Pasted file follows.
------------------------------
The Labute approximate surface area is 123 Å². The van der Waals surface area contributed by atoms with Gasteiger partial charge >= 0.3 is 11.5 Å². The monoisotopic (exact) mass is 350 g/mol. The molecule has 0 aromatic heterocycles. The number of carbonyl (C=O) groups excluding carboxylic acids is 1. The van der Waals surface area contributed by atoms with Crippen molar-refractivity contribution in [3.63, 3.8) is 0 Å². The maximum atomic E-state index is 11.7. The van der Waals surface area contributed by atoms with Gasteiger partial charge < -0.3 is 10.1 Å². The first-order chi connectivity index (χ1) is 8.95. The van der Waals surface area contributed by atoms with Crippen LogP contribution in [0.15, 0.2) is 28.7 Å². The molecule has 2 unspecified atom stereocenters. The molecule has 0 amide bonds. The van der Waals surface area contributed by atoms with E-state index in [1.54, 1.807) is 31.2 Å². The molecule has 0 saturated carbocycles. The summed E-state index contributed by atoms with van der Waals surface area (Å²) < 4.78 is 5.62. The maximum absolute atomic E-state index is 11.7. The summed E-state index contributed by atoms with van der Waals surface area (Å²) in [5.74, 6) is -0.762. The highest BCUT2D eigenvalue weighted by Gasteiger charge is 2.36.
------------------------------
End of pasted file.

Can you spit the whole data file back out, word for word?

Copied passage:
The Labute approximate surface area is 123 Å². The van der Waals surface area contributed by atoms with Gasteiger partial charge >= 0.3 is 11.5 Å². The monoisotopic (exact) mass is 350 g/mol. The molecule has 0 aromatic heterocycles. The number of carbonyl (C=O) groups excluding carboxylic acids is 1. The van der Waals surface area contributed by atoms with Crippen molar-refractivity contribution in [3.63, 3.8) is 0 Å². The maximum atomic E-state index is 11.7. The van der Waals surface area contributed by atoms with Gasteiger partial charge < -0.3 is 10.1 Å². The first-order chi connectivity index (χ1) is 8.95. The van der Waals surface area contributed by atoms with Crippen LogP contribution in [0.15, 0.2) is 28.7 Å². The molecule has 2 unspecified atom stereocenters. The molecule has 0 amide bonds. The van der Waals surface area contributed by atoms with E-state index in [1.54, 1.807) is 31.2 Å². The molecule has 0 saturated carbocycles. The summed E-state index contributed by atoms with van der Waals surface area (Å²) < 4.78 is 5.62. The maximum absolute atomic E-state index is 11.7. The summed E-state index contributed by atoms with van der Waals surface area (Å²) in [5.74, 6) is -0.762. The highest BCUT2D eigenvalue weighted by Gasteiger charge is 2.36.